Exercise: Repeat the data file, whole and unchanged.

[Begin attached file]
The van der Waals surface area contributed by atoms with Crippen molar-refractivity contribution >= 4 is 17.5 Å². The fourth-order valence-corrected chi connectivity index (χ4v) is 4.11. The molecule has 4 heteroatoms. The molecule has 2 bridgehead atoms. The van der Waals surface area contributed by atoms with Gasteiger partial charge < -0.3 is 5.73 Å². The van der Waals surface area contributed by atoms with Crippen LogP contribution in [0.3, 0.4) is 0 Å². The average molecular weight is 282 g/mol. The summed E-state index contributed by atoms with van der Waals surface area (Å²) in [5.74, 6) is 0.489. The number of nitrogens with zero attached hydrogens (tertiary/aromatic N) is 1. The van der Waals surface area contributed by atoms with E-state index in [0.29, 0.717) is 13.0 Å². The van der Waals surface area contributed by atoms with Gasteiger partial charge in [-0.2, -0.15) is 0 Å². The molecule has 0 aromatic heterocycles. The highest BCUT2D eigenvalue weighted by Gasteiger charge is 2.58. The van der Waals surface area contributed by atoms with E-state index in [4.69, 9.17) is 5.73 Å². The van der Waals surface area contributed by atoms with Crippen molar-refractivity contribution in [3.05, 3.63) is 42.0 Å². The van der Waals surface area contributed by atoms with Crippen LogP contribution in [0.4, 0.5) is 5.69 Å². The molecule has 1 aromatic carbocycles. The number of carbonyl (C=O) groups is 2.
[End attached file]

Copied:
The van der Waals surface area contributed by atoms with Crippen molar-refractivity contribution >= 4 is 17.5 Å². The fourth-order valence-corrected chi connectivity index (χ4v) is 4.11. The molecule has 4 heteroatoms. The molecule has 2 bridgehead atoms. The van der Waals surface area contributed by atoms with Gasteiger partial charge < -0.3 is 5.73 Å². The van der Waals surface area contributed by atoms with Crippen LogP contribution in [0.3, 0.4) is 0 Å². The average molecular weight is 282 g/mol. The summed E-state index contributed by atoms with van der Waals surface area (Å²) in [5.74, 6) is 0.489. The number of nitrogens with zero attached hydrogens (tertiary/aromatic N) is 1. The van der Waals surface area contributed by atoms with E-state index in [0.29, 0.717) is 13.0 Å². The van der Waals surface area contributed by atoms with Gasteiger partial charge in [-0.2, -0.15) is 0 Å². The molecule has 0 aromatic heterocycles. The highest BCUT2D eigenvalue weighted by Gasteiger charge is 2.58. The van der Waals surface area contributed by atoms with E-state index in [4.69, 9.17) is 5.73 Å². The van der Waals surface area contributed by atoms with Crippen molar-refractivity contribution in [3.05, 3.63) is 42.0 Å². The van der Waals surface area contributed by atoms with Crippen LogP contribution in [0.4, 0.5) is 5.69 Å². The molecule has 1 aromatic carbocycles. The number of carbonyl (C=O) groups is 2.